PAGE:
You will be redirected back to your article in seconds


The creation of a milestone in both modern literature and journalism is explored to reveal yet more riveting layers in "Capote," an unsettlingly intimate account of Truman Capote's obsessive research into the brutal 1959 killings of a Kansas family that yielded the groundbreaking faction work, "In Cold Blood."

Truman Capote - Philip Seymour Hoffman Nelle Harper Lee - Catherine Keener Perry Smith - Clifton Collins Jr. Alvin Dewey - Chris Cooper Jack Dunphy - Bruce Greenwood William Shawn - Bob Balaban Mary Dewey - Amy Ryan Dick Hickock - Mark Pellegrino

The creation of a milestone in both modern literature and journalism — which became a memorable 1967 movie — is explored to reveal yet more riveting layers in “Capote,” an unsettlingly intimate account of Truman Capote’s obsessive research into the brutal 1959 killings of a Kansas family that yielded the groundbreaking faction work, “In Cold Blood.” The mesmerizing performance of Philip Seymour Hoffman as the celebrated writer dominates every scene, while director Bennett Miller and screenwriter Dan Futterman’s penetrating study enthralls in every aspect, making this Sony Pictures Classics release sure to figure high among the fall’s prestige specialty draws.

Inherited by SPC from United Artists, “Capote” is the first of two indie projects on the same period in the subject’s life, each culled from major biographies — in this case, Gerald Clarke’s probing, compassionate 1988 book. Due in 2006 from Warner Independent Pictures is Doug McGrath’s “Have You Heard?”, based on George Plimpton’s 1997 assembly of recollections from those who knew Capote.

The first narrative feature from Miller (1998 docu-portrait “The Cruise”), and the first screenplay penned by actor Futterman (best known for roles in “The Birdcage” and “Will & Grace”), the film’s most notable qualities perhaps are its quiet perceptiveness and unhurried sense of purpose, showing a sure-footedness and maturity that usually are the domain of far more experienced filmmakers. Futterman takes small liberties with the events and persons but his approach is one of measured respectfulness.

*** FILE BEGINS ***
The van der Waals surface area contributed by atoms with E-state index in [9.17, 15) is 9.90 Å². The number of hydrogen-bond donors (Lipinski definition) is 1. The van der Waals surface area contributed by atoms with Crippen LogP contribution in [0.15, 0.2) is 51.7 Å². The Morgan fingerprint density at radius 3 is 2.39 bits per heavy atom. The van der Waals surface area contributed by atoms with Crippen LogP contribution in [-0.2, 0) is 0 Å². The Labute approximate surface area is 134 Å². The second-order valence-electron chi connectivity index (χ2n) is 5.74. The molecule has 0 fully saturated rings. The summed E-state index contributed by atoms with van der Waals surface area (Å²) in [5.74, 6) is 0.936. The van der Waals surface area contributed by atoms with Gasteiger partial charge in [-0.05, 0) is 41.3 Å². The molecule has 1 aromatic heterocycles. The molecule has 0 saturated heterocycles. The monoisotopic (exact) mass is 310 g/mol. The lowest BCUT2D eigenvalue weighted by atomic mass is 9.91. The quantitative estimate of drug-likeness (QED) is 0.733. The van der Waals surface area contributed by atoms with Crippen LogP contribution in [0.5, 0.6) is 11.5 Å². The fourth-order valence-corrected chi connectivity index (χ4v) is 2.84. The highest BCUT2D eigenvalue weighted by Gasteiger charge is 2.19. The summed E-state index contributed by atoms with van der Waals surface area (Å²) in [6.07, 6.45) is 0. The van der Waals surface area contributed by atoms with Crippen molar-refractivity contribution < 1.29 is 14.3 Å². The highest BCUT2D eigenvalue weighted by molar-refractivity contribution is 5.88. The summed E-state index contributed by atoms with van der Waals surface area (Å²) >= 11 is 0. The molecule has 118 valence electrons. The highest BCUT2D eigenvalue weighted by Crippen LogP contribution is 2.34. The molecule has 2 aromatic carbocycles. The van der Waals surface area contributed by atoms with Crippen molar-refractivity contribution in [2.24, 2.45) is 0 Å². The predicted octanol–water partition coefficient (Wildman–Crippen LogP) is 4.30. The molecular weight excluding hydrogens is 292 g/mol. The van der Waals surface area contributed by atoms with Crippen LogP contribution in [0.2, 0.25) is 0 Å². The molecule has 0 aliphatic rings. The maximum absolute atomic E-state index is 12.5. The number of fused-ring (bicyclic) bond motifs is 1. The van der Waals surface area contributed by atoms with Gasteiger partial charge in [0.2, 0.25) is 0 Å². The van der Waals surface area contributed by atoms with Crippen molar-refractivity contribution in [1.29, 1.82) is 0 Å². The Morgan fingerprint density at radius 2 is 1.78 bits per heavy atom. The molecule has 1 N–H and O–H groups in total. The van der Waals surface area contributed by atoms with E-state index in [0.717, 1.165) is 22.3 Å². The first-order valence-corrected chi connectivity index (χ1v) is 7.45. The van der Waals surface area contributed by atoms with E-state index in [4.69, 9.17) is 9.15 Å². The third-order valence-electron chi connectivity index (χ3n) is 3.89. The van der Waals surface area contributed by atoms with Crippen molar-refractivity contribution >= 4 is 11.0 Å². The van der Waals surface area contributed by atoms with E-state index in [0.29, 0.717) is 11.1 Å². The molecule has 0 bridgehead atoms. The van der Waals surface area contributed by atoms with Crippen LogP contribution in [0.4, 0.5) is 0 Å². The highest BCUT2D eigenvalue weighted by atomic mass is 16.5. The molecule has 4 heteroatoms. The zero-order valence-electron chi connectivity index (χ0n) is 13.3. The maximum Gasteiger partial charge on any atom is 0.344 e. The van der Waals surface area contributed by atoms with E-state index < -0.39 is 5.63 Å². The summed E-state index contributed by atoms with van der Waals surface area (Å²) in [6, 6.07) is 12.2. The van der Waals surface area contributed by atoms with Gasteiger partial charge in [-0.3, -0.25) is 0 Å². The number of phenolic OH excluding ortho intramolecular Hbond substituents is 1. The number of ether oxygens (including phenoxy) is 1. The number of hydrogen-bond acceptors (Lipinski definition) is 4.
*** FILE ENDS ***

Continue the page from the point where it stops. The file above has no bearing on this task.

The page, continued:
There’s a graceful calibration and balance evident in the central positioning of Capote among opposites. Complete with an uncannily precise take on the prissy, infantile voice, and with all the author’s characteristically fey mannerisms — the batted eyelashes; the hands constantly fluttering to adjust his hair and glasses; the languid flourish with which he waves a cigarette, a martini or telephone; the perpetually raised pinkie — Hoffman’s Capote is Southern flamboyance taken to baroque extremes, yet at all times vulnerable and real.

One of his closest associates during the period portrayed here is Nelle Harper Lee (Catherine Keener), then on the cusp of fame with “To Kill a Mockingbird.” The polar opposite of her childhood friend, she’s the epitome of another kind of Southerner: down-to-earth, plain-spoken, unpretentious.

No less distinct from the central character is William Shawn (Bob Balaban), Capote’s sedate, gentlemanly editor at The New Yorker, who agreed to the author’s request to go to Kansas and write a story on the impact of the Clutter family killings on rural Holcomb. Likewise Capote’s straight-up, dependable longtime companion Jack Dunphy (Bruce Greenwood), and the taciturn, masculine Alvin Dewey (Chris Cooper), the Kansas Bureau of Investigation agent who led the hunt for the two ex-con drifters responsible for the murders, Dick Hickock (Mark Pellegrino) and Perry Smith (Clifton Collins Jr.).